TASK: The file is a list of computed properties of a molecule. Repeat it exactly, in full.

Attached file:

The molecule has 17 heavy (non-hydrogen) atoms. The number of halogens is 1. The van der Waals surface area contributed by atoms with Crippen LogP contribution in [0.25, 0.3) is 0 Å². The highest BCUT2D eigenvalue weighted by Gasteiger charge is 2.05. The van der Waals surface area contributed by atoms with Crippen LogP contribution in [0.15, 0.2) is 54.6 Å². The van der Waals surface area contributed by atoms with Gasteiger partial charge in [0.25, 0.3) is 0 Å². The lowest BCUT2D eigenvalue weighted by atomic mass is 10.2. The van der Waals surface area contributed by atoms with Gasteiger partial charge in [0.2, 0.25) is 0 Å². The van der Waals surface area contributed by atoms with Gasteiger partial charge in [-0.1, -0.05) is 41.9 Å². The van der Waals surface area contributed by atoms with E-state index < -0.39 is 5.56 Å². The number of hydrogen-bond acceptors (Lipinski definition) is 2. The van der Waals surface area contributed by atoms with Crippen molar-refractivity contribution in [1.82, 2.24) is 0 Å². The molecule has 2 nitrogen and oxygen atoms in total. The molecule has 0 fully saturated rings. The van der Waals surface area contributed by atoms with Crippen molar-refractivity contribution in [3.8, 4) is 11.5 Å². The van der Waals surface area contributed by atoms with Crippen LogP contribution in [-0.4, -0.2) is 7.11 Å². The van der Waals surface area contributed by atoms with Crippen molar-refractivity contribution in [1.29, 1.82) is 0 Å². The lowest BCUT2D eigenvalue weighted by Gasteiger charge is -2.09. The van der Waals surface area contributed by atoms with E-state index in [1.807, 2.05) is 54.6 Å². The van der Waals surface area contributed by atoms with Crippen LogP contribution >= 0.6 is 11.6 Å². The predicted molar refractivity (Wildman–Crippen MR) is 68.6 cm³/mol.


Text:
The molecule has 17 heavy (non-hydrogen) atoms. The number of halogens is 1. The van der Waals surface area contributed by atoms with Crippen LogP contribution in [0.25, 0.3) is 0 Å². The highest BCUT2D eigenvalue weighted by Gasteiger charge is 2.05. The van der Waals surface area contributed by atoms with Crippen LogP contribution in [0.15, 0.2) is 54.6 Å². The van der Waals surface area contributed by atoms with Gasteiger partial charge in [0.25, 0.3) is 0 Å². The lowest BCUT2D eigenvalue weighted by atomic mass is 10.2. The van der Waals surface area contributed by atoms with Gasteiger partial charge in [0.2, 0.25) is 0 Å². The van der Waals surface area contributed by atoms with Gasteiger partial charge in [-0.1, -0.05) is 41.9 Å². The van der Waals surface area contributed by atoms with E-state index < -0.39 is 5.56 Å². The number of hydrogen-bond acceptors (Lipinski definition) is 2. The van der Waals surface area contributed by atoms with Crippen molar-refractivity contribution in [1.82, 2.24) is 0 Å². The molecule has 2 nitrogen and oxygen atoms in total. The molecule has 0 fully saturated rings. The van der Waals surface area contributed by atoms with Crippen molar-refractivity contribution in [3.8, 4) is 11.5 Å². The van der Waals surface area contributed by atoms with Crippen LogP contribution in [-0.4, -0.2) is 7.11 Å². The van der Waals surface area contributed by atoms with Crippen molar-refractivity contribution in [1.29, 1.82) is 0 Å². The lowest BCUT2D eigenvalue weighted by Gasteiger charge is -2.09. The van der Waals surface area contributed by atoms with E-state index in [1.807, 2.05) is 54.6 Å². The van der Waals surface area contributed by atoms with Crippen LogP contribution >= 0.6 is 11.6 Å². The predicted molar refractivity (Wildman–Crippen MR) is 68.6 cm³/mol.